Russell House Tavern in Harvard Square has been on my radar since I moved back to the area a few months ago. The place is all over Instagram, it’s a staple on local burger and brunch lists, and my sister has raved about it. So needless to say, when I finally caught an invite to eat there a few weeks ago, I jumped on the opportunity.
I had high, if vague, expectations – the place is humble and casual and serves basic bar food, but it’s also widely regarded as a foodie haven, and the menu is slathered with fancy local ingredients.
This pub-foodie duality is a tough sweet spot for a restaurant to hit consistently; at its best, Russell House elevates simple dishes with elaborate ingredients, but at its worst, the overcomplicated flavor combinations canceled out into bland, standard dishes.
First bite: Charcuterie
I’m all in on Charcuterie. First, it’s a meat and cheese and bread plate. What’s not to like? Second, it’s the best way to sample as many different tastes as possible without filling up or totally emptying your bank account.
This plate was strongly recommended by our server; some items were great, but others were extremely bland. Anytime you’re served a plate with this many ingredients it’s tough to remember what’s on there, but I’ll do my best.
The cheese and jam accoutrements were a B plus. Russell house made a really nice cranberry mustard, but smeared just a dash of it on the board, so nobody at our table really got more than a simple hint. An apricot jam I was excited about tasted more like granular sugar than any sort of apricot. Thankfully, the local cheeses were delicious, though I had to dodge the bleu cheese (I won’t ever eat it again, thanks to a fraternity hazing incident that doesn’t need more detail).
Most of the meats were forgettable. I had high hopes for the duck pastrami, but it was simple and plasticky. A pulled pork terrine was fatty, oversalted, and stale. A pork tenderloin cup tasted great, but came unnecessarily covered in a gross, thick layer of congealed duck fat – nobody but me had the guts to dig it out, and I spent too much of my time trying to scrape off the lard.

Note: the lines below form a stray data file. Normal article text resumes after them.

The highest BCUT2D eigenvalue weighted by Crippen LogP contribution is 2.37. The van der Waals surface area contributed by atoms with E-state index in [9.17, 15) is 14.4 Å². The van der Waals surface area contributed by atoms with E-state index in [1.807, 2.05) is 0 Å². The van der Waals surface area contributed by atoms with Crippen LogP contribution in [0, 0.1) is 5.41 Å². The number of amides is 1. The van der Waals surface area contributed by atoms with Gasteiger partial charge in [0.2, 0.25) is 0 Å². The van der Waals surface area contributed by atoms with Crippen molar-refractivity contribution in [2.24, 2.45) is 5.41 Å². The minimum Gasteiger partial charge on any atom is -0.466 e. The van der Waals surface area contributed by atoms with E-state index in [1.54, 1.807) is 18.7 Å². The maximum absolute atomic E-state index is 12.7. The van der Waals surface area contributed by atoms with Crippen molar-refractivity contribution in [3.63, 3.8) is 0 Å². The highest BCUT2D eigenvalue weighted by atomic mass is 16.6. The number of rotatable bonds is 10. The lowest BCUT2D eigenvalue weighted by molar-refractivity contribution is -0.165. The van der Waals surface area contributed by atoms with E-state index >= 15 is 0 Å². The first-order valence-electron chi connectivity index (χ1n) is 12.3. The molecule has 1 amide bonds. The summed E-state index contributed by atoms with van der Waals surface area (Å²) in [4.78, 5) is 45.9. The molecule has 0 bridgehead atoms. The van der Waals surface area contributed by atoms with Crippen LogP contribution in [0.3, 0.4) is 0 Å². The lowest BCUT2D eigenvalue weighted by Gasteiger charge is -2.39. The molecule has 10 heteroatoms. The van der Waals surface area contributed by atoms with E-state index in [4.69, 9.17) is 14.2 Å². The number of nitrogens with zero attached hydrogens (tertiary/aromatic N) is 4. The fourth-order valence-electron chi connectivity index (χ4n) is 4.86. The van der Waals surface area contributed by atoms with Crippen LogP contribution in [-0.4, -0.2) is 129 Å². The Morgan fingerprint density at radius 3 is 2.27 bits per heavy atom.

The chicken liver pate was outstanding, thick but creamy enough to spread over bread, nice and savory, perhaps the best I’ve ever had. But a lot of people just don’t mess with Paté. On the whole, the plate was fine, more or less what you’d expect.
Best bite: Seared swordfish, with braised calamari, swiss chard and tomato
Russell House nailed this one, partially, I think, because the formula wasn’t overly ambitious. The fish was crispy seared and soft in the middle. The calamari, sautéed greens and tomato blended and stuck together well, almost forming a delicious, soupy slaw to pour over the fish. Nothing complicated, just a flavorful, yummy dinner. If only more on the menu could say the same.
Mixed feelings on these guys. On the one hand, each cake was extremely standard, more or less exactly what you think it would taste like. On the other hand, this was the only dish we tried that benefited from its fancy accompaniments. The cakes came with crisp, crunchy strands of apple and watermelon radish, and served over a sweet pickle tartar. The crab cake was average, but these little touches really brought out the best in it.
It’s been ages since I had a great lobster roll, or anything similar. I was pumped to order this. Then, I was extremely disappointed. That’s as much as I can say for this one – it came with barely a smidge of lobster and too much arugula, and some sort of fruit spread that totally neutralized the taste. It felt like i was eating a plain, arugula sandwich. The bun was well-toasted, I guess – my compliments to whoever toasted it.
A few more positive notes: First, the place has a killer drink list – enough great beer, wine and liquor options to endlessly explore. That’s what you’d expect from a nice bar, but still, I wanted to end on a positive note. Second, it’s relatively affordable, which deserves recognition.
TL;dr: Russell House Tavern is solid. Everything tastes the way its supposed to. But I hoped for much more.The place feels caught in no man’s land between great pub fare and fancy foodie concoctions.